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Counting Each Shot — seminar materials

This morning I gave a one-hour presentation at a legal-writing seminar sponsored by the Louisiana State Bar Association. The presentation was based on Counting Each Shot, an article I wrote last year and posted here. I’m most grateful to seminar chair Beau Sagona for giving me the opportunity to speak. I’m also grateful to the attendees for listening, laughing at my jokes, and offering good questions and comments.

For those who are interested, here are PDFs of my written materials and my PowerPoint presentation.


Gratuitous contract not enforceable, even when written in blood

Does a gratuitous promise become legally enforceable when written in blood? No, says a California appellate court, in the latest chapter of Kim v. Son. (Hat tip: Howard Bashman.)

Long-time readers of this blog may remember my July 2007 or August 2008 post about this case. It seems that Mr. Kim invested $140,000 in companies run by Mr. Son. When the companies went belly-up, Messrs. Kim and Son met over drinks to discuss the matter. Mr. Son, probably inebriated and apparently feeling bad about Mr. Kim’s loss, pricked his finger with a safety pin and wrote—in blood (and in Korean)—“Sir, forgive me. Because of my deeds, you have suffered financially.  I will repay you to the best of my ability.”

Some time later, Mr. Kim sued to enforce the blood-written promise. A California trial court held the promise unenforceable because it was not supported by consideration.  On appeal, Mr. Kim filed a brief arguing that “Blood may be thicker than water, but here it’s far weightier than a peppercorn.” But the appellate court disagreed and affirmed the trial court.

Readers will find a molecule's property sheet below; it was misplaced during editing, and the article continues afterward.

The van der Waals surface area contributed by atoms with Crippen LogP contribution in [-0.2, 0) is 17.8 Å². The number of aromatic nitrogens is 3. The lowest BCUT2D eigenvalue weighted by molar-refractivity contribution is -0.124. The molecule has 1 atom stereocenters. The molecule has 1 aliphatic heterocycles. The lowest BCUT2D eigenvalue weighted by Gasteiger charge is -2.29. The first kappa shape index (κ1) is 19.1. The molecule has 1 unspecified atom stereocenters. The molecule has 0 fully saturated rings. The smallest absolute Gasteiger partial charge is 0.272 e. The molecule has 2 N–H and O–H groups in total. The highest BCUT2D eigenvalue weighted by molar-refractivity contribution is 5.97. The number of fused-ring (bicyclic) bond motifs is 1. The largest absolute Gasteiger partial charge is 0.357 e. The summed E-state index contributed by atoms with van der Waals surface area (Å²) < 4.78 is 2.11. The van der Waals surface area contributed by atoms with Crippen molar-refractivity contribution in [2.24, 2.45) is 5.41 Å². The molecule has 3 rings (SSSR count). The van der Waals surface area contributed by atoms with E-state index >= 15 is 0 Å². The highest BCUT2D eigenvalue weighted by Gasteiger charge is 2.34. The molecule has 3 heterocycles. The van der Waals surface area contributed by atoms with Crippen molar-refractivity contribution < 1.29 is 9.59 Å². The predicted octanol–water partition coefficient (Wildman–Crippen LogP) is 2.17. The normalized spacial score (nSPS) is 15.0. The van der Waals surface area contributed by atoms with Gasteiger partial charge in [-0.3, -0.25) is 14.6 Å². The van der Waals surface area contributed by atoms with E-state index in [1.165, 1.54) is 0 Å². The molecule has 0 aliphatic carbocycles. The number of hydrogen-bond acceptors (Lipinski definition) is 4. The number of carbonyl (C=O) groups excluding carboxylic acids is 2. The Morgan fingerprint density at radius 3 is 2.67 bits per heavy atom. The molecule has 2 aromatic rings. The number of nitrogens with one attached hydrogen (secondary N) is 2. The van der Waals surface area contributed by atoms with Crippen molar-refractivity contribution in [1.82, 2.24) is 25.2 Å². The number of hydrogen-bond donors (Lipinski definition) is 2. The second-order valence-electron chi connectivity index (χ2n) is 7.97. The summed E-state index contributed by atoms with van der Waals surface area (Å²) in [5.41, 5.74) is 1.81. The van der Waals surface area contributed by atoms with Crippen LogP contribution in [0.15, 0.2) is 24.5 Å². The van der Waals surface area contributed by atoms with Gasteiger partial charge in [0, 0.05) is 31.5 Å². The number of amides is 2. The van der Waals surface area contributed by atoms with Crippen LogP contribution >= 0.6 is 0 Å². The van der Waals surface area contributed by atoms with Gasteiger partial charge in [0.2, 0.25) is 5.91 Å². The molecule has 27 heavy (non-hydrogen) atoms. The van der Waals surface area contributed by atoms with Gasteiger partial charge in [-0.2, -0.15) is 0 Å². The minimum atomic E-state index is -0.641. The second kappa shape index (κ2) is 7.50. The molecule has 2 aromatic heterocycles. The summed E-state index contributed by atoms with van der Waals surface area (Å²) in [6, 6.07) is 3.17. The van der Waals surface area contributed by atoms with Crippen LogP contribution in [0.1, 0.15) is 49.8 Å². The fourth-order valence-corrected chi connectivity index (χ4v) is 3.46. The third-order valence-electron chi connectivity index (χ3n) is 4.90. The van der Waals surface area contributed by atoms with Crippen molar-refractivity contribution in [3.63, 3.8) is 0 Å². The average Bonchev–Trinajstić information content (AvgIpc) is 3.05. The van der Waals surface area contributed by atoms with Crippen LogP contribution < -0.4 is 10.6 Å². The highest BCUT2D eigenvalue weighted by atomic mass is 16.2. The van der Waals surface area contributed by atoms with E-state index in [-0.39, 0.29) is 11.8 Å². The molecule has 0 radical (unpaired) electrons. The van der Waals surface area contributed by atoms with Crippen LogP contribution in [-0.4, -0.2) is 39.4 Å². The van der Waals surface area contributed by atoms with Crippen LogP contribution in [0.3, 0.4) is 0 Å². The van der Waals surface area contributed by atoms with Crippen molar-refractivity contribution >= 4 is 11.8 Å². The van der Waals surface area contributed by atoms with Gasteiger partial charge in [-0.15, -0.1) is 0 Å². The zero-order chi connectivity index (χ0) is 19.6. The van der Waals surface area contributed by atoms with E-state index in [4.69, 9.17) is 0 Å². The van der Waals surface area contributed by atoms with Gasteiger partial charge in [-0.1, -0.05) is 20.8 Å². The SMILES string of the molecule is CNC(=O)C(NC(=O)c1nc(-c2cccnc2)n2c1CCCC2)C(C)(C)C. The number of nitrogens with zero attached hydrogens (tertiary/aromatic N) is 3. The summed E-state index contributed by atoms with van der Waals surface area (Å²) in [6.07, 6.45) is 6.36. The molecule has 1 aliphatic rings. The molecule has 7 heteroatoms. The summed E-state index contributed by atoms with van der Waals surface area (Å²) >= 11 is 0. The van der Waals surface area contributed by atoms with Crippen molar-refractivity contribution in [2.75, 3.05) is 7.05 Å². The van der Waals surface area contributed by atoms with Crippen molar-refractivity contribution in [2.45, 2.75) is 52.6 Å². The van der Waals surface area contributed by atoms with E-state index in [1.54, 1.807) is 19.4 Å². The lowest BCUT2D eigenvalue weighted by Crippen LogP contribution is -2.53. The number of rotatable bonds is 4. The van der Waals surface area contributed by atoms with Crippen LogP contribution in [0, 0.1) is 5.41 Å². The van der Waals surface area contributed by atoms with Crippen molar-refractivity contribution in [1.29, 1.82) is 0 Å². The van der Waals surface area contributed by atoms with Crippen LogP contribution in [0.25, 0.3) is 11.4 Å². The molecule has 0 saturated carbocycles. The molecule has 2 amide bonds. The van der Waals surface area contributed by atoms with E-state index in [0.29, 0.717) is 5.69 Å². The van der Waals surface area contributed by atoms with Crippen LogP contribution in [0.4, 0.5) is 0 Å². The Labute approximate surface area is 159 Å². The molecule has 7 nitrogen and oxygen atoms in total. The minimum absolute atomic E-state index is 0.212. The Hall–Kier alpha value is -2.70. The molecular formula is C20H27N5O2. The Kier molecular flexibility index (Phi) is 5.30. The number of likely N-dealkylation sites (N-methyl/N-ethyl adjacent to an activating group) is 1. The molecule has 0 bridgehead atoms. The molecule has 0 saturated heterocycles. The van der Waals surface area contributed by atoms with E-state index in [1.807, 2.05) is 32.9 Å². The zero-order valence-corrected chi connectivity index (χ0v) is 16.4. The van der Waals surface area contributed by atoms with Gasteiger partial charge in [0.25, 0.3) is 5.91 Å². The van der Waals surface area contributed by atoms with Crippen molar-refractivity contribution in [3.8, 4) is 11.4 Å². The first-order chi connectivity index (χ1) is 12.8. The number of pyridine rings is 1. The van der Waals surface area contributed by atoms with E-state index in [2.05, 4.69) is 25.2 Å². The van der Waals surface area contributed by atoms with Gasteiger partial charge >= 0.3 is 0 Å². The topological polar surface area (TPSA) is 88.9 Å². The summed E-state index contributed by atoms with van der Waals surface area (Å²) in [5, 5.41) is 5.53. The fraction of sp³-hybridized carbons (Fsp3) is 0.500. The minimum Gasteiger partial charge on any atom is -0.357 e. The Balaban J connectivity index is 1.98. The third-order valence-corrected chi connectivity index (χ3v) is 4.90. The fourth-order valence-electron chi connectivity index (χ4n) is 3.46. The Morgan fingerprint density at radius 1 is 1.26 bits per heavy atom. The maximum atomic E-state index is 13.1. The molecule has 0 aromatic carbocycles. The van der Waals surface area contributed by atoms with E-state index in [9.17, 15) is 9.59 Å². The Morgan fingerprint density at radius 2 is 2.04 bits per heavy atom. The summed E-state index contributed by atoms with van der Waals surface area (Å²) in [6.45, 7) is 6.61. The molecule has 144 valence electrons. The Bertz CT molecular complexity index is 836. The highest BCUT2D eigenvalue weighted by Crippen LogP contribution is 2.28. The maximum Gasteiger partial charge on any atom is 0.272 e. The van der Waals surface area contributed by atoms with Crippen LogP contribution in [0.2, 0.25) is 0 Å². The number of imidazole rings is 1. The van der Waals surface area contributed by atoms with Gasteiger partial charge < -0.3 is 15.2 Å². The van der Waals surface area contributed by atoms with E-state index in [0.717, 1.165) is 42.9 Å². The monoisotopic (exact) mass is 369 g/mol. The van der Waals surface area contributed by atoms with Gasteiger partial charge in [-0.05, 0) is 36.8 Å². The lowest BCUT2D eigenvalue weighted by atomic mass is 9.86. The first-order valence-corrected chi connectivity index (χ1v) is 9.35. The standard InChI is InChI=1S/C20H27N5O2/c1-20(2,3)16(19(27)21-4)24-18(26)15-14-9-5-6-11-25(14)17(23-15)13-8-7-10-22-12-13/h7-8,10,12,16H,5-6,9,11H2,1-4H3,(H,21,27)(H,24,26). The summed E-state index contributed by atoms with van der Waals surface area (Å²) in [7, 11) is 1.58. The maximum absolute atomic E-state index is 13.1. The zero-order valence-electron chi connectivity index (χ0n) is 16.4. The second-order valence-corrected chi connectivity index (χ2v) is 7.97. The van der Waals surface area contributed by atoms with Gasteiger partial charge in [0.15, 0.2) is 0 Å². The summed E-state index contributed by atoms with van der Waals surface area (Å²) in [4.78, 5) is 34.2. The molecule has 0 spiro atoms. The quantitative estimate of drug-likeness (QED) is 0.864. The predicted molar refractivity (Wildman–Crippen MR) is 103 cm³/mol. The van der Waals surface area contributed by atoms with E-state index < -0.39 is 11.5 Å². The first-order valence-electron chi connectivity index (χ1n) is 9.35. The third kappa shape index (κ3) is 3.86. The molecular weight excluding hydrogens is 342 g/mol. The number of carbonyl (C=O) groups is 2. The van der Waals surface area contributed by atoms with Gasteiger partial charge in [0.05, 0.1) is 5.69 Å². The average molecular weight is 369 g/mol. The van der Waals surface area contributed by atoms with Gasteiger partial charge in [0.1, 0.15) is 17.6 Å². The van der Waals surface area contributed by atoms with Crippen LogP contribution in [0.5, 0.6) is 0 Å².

So the lesson remains the same as before: When writing a contract, forget the bloody dramatics. Write it on a computer and sign it with an ink pen.


Reminder: LSBA legal-writing seminar

This post is just a reminder about the Louisiana State Bar Association’s upcoming legal-writing seminar, Effective Legal Writing: From Commas to Contracts to Courtrooms. It will be held on March 20 at the Sheraton New Orleans Hotel, 500 Canal Street. It’s approved for six hours of Louisiana CLE credit, including one hour of professionalism. I am on the program and will give a one-hour presentation on using structure to create emphasis or de-emphasis.1 The full schedule is here, the flyer is here, and the registration form is here.

The sooner you sign up, the cheaper the registration fee. Advance registration up to March 13 is $250; advance registration after March 13 is $275, and on-site registration is $315.
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1It’s not as highfalutin as I just made it sound.